Let’s take Mexican immigrants, for example. It will not have escaped anyone’s attention that Donald Trump and his administration have given the impression that hordes of Mexican immigrants are overrunning the United States, threatening our livelihoods and our daughters. However, according to a 2015 Pew Research Center report, between 2009 and 2014 there was a net loss of 140,000 Mexicans, as fewer came to the U.S. than returned to Mexico. In its discussion of return migration, the 2015 Handbook of the Economics of International Migration reported that “until recent decades, most Mexican migrants did not settle in the US. Instead, they spent an average of six months to a year in the US per trip and made four to five such trips over a lifetime.” Ironically, they found that the harsher border enforcement in recent years has had “a significant negative effect on migrant outflows” because it “deters return migration, leading to permanent settlement among illegal immigrants from Mexico.” What I take from these studies is that, left to themselves, immigrants would come and go freely, based on need. They need to support their families but their greater desire is to be with their families. So U.S. anxiety about a Mexican “invasion,” is actually having the opposite of the desired effect, because it is no longer possible to move back and forth seasonally, as needed.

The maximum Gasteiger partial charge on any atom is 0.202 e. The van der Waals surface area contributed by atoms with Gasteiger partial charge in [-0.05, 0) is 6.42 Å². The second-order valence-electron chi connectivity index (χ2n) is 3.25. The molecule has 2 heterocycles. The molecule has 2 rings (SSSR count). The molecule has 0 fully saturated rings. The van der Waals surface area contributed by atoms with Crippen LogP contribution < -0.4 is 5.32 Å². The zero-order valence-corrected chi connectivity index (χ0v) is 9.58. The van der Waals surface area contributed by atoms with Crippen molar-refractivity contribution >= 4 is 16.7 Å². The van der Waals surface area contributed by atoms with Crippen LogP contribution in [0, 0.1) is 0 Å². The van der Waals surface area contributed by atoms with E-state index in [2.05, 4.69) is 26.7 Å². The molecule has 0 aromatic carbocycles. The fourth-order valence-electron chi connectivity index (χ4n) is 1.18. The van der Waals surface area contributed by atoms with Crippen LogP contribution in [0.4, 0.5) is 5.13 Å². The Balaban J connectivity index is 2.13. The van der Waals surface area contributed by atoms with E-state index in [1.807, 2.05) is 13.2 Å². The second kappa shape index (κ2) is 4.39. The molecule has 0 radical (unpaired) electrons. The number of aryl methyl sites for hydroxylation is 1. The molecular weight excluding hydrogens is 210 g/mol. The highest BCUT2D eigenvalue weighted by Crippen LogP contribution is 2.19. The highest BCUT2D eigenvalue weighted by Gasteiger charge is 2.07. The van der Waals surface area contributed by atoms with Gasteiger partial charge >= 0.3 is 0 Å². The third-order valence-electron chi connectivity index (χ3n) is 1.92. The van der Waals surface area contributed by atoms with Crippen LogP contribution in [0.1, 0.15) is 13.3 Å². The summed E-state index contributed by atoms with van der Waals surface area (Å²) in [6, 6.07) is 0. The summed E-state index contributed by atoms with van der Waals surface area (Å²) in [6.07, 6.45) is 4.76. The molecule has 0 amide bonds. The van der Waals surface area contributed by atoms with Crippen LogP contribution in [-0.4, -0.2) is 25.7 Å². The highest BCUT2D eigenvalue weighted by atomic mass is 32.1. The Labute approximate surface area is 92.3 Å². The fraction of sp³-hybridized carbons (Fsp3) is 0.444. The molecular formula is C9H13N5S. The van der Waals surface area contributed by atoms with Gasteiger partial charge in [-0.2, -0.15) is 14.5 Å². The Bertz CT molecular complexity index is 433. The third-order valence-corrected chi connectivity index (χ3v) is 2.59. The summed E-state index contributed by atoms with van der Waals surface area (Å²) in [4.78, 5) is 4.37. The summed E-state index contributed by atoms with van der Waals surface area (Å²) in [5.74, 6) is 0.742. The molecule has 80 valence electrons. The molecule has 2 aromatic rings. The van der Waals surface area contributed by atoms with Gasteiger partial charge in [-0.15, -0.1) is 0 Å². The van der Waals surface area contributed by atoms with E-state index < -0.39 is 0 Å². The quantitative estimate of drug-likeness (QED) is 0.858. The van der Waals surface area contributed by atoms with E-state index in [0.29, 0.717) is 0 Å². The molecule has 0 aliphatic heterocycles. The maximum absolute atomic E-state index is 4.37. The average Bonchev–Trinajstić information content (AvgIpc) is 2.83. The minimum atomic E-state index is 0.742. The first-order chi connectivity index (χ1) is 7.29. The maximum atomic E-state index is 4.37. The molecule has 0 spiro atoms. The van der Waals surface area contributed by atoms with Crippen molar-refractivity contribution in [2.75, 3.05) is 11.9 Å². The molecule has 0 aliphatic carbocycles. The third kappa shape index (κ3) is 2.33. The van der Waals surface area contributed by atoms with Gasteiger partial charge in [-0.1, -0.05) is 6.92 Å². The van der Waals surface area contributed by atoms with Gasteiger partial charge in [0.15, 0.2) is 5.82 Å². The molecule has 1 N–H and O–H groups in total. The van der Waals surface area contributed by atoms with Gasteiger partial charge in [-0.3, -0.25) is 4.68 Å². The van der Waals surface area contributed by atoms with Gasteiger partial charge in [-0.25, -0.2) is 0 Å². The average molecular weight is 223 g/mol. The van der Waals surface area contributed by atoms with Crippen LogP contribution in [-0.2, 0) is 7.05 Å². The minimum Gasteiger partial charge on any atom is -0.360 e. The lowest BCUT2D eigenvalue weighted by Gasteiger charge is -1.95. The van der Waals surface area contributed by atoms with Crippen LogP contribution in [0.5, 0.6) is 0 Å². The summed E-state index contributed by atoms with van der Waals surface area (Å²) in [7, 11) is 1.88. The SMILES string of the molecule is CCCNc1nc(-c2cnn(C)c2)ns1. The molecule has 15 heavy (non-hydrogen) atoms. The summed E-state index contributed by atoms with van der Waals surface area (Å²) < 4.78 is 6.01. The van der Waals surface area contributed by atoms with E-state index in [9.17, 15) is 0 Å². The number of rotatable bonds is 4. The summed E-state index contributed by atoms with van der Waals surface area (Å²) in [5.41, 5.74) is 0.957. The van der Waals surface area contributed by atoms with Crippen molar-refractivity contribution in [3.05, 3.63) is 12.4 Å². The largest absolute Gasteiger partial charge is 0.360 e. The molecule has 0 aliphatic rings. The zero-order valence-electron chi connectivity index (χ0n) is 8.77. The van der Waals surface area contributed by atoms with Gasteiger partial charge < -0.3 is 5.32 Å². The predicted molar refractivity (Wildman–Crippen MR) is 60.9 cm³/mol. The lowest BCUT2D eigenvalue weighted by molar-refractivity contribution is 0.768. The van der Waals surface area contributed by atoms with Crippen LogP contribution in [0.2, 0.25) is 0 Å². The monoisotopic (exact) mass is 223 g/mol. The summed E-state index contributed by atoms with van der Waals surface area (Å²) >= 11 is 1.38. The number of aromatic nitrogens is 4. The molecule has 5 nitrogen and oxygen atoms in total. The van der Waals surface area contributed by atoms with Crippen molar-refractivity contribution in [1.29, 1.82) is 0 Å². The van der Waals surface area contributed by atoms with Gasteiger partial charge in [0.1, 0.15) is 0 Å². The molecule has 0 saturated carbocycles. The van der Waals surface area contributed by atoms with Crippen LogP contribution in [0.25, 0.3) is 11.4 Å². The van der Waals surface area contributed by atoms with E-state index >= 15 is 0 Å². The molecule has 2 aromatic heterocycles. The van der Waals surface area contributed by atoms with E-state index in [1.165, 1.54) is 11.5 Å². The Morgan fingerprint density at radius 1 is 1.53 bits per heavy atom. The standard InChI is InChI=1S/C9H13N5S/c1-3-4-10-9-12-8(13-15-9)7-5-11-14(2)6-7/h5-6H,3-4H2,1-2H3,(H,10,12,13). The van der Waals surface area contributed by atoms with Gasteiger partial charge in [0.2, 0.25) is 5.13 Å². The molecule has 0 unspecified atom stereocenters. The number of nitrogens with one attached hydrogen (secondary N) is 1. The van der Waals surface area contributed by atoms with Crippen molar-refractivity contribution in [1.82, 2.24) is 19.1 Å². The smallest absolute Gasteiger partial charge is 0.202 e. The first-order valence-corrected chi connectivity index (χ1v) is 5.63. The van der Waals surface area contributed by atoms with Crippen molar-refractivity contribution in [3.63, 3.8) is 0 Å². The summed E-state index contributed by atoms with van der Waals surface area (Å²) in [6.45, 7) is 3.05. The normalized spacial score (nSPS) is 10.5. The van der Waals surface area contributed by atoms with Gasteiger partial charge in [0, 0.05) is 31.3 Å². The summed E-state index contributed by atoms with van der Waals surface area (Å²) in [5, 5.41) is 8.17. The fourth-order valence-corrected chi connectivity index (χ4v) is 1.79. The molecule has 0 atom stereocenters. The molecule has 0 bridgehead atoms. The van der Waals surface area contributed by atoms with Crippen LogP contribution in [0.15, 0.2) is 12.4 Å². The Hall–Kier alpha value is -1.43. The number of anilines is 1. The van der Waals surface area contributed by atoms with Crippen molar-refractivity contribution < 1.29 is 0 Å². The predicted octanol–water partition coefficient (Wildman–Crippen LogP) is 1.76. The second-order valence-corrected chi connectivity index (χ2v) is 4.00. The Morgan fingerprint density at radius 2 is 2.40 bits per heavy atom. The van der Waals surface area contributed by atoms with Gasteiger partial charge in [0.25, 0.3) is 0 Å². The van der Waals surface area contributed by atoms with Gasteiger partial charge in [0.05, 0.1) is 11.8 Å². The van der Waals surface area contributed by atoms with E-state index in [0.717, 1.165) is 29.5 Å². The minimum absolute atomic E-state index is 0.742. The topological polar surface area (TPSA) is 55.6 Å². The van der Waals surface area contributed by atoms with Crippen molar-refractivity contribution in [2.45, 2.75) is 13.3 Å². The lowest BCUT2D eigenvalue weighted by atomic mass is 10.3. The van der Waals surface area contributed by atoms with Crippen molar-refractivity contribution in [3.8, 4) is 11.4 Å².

Recently I watched an interview with one of my favorite singers, Linda Ronstadt, who is Mexican American and grew up in Arizona, close to the Mexican border. She remembers a childhood of easy, fluid back-and-forthing across the border for shopping, socialization, visits with family and friends. I don’t see why it couldn’t continue to be like this if we in the U.S. would let go of our siege mentality. By the way, here she is talking about the lack of interest in Spanish recordings on the part of the U.S record industry, until she became a superstar and could prevail on them to release her Canciones de Mi Padre. Here she is singing Mexican songs with her father Gilbert Ronstadt and Mexican singing star Lola Beltran and here, a song of my Indian childhood, Perfidia, in Spanish.